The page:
What are The Applications of PET Plastic?

There are many applications of PET plastic. Some of the most common include:

  • Beverage bottles: One of the most common uses of PET is in the production of plastic bottles for beverages such as water, soda, juice, and sports drinks.
  • Food packaging: PET is also used to make a variety of food packaging products, including jars, trays, and clamshell containers.
  • Fibers: PET is used to make fibers for clothing, carpets, and upholstery.
  • Films and sheets: PET is used to make films and sheets for packaging, labeling, and printing.
  • Industrial products: PET is used to make a variety of industrial products such as strapping, conveyor belts, and gears.
  • Consumer goods: PET is used to make a variety of consumer goods such as combs, razors, and toothbrushes.
  • Engineering resins: PET is often combined with glass fibers to make engineering resins that are used in automotive and aerospace applications.
  • Medical applications: PET is used to make a variety of medical products such as surgical instruments, and diagnostic imaging equipment like PET scanners.

Is PET Plastic Good for Cosmetic Packaging?

PET plastic is a popular choice for cosmetic packaging due to its clear, transparent and lightweight properties. And some of the specific applications of PET plastic in cosmetic packaging include:

  • Bottles: PET is often used to make bottles for liquid cosmetics such as lotions, shampoos, conditioners, and shower gels.
  • Jars: PET is also used to make jars for cosmetics such as creams, balms, and scrubs.
  • Compacts: Compact cases for makeup such as powder, blush, and eyeshadow are often made from PET plastic.
  • Lipsticks: PET is also used to make tubes for lipsticks and lip balms.
  • Airless dispensers: PET is a popular choice for airless dispensers as it is lightweight and has good barrier properties to protect the contents.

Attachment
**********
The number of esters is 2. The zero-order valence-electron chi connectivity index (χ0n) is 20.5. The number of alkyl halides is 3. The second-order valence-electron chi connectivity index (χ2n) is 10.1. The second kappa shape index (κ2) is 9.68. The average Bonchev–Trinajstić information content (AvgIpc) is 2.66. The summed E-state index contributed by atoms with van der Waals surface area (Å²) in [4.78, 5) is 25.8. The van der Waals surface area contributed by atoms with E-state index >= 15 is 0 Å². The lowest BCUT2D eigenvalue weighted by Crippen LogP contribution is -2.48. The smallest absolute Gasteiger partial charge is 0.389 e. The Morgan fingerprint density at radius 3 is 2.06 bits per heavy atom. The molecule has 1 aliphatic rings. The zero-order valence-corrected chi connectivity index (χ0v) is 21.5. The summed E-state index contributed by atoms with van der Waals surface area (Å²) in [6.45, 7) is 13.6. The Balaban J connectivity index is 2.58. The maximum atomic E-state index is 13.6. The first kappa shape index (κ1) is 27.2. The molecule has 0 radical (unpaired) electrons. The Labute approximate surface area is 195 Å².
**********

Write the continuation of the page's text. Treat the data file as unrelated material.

Is PET Plastic Recyclable?

PET has the number “1” as its resin identification code.

Plastic-recyc-01

Yes, PET (polyethylene terephthalate) plastic is recyclable. It is one of the most widely recycled plastics and many communities have programs in place to collect and recycle PET bottles and containers.

In the recycling process, PET is cleaned, shredded, and then melted down. The melted plastic is then extruded into pellets, which can be used to make a variety of new products, including new bottles, fibers, and even automotive parts.

The recycling rate of PET is relatively high and it can be recycled multiple times without losing its properties or quality.

However, not all PET plastic gets recycled, and it may end up in landfills, oceans, and other natural environments, where it can take hundreds of years to decompose and may cause harm to wildlife and other organisms.

How Plastic PET Bottles are Recycled into Garments

Here is the video to show you how to recycle PET bottles into garments.

The Properties of Polypropylene

ItemResult
IUPAC Namepoly(ethylene terephthalate)
CAS Number25038-59-9
ECHA InfoCard100.121.858
UNII5YSH70HE6K
CompTox Dashboard (EPA)DTXSID10872790
Chemical Formula(C10H8O4)n
Density1.38 g/cm3, 20 °C
Melting Point> 250 °C (482 °F; 523 K)
Boiling Point> 350 °C (662 °F; 623 K)
Young’s modulus, E2800–3100 MPa
Tensile Strength55–75 MPa
Flexural Strength41 MPa (6000 PSI)
Elastic Limit50–150%
Notch Test3.6 kJ/m2
Water absorption (ASTM)0.16